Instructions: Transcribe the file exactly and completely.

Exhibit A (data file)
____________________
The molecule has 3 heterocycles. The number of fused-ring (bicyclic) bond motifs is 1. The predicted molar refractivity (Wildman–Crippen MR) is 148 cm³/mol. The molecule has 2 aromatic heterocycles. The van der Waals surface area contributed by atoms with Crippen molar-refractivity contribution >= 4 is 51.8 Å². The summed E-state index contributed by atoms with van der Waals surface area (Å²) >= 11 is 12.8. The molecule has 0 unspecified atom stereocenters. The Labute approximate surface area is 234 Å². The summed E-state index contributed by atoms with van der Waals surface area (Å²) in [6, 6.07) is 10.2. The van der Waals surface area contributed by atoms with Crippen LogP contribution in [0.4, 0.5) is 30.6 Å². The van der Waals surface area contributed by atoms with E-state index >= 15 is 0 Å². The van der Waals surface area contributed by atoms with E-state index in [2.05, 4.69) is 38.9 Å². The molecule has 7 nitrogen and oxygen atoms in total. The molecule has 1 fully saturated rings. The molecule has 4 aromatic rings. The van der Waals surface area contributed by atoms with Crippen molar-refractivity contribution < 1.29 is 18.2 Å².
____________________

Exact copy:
The molecule has 3 heterocycles. The number of fused-ring (bicyclic) bond motifs is 1. The predicted molar refractivity (Wildman–Crippen MR) is 148 cm³/mol. The molecule has 2 aromatic heterocycles. The van der Waals surface area contributed by atoms with Crippen molar-refractivity contribution >= 4 is 51.8 Å². The summed E-state index contributed by atoms with van der Waals surface area (Å²) >= 11 is 12.8. The molecule has 0 unspecified atom stereocenters. The Labute approximate surface area is 234 Å². The summed E-state index contributed by atoms with van der Waals surface area (Å²) in [6, 6.07) is 10.2. The van der Waals surface area contributed by atoms with Crippen LogP contribution in [0.4, 0.5) is 30.6 Å². The van der Waals surface area contributed by atoms with E-state index >= 15 is 0 Å². The van der Waals surface area contributed by atoms with E-state index in [2.05, 4.69) is 38.9 Å². The molecule has 7 nitrogen and oxygen atoms in total. The molecule has 1 fully saturated rings. The molecule has 4 aromatic rings. The van der Waals surface area contributed by atoms with Crippen molar-refractivity contribution < 1.29 is 18.2 Å².